Interactive Investor

Market snapshot: why it's a cagey start to the working week

18th October 2021 08:14

Richard Hunter from interactive investor

Our head of markets discusses US earnings season so far, the big issues at play, and looks ahead to UK bank results. 

A bounce driven by strong corporate earnings finished off a strong week for US markets as the large financials took centre stage.

The US banks displayed strong numbers across the board, with record dealmaking and the further release of bad debt provisions boosting profits. There could therefore be a positive read across for UK banks, where Barclays (LSE:BARC) kicks off the third-quarter reporting season on Thursday.

However, the reporting season is still in its early stages and will face greater challenges than the ones encountered so far. Soaring oil prices are reigniting inflation concerns, consumer sentiment is fragile and the well-reported supply chain disruptions could all take some of the sheen from the strong lead provided by the banks.

Nonetheless, markets have largely regained their poise following the return of risk appetite and, in the year to date, the Dow Jones is now ahead by 15.3%, the S&P500 by 19% and the Nasdaq by 15.6%.

Asian markets overnight did not receive the bullish memo, with Chinese GDP growth of 4.9% in the quarter representing the weakest pace of growth for a year. Supply chain blockages have also been at play in the world’s second-largest economy, with power shortages, jitters over the property sector, port disruptions and further Covid-19 outbreaks all contributing to slowing growth.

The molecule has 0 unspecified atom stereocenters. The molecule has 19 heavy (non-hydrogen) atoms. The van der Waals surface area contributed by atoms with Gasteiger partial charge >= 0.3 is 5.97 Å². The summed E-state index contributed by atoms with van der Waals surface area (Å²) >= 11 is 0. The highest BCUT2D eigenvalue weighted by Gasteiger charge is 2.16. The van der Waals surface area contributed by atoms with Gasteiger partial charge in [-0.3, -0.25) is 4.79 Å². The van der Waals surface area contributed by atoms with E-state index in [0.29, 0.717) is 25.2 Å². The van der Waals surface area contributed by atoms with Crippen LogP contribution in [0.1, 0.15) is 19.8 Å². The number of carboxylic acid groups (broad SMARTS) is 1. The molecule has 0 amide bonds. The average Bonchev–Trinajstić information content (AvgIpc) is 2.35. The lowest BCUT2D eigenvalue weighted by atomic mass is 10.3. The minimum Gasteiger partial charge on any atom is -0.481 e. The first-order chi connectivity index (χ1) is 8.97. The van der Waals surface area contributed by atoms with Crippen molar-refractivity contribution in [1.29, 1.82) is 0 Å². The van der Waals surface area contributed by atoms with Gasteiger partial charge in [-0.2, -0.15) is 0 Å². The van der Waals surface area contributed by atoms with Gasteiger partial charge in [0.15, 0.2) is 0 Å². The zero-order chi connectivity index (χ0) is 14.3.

In the UK market, the strength of the oil price has inevitably been positive for the majors within the FTSE100. At the same time, travel stocks have received a boost with perceived oil demand likely to rise following a number of travel restrictions being eased. 

More broadly, the main indices have taken the lead from Asia rather than the US in early exchanges, reiterating the fact that sentiment remains finely balanced given the wider concerns, and with the premier index squarely in the firing line of any weakening of global economic growth.

Even so, the early drift has simply top-sliced some of the solid performances seen in the year to date, with the FTSE100 still ahead by 11.7% and the FTSE250 by 12%.

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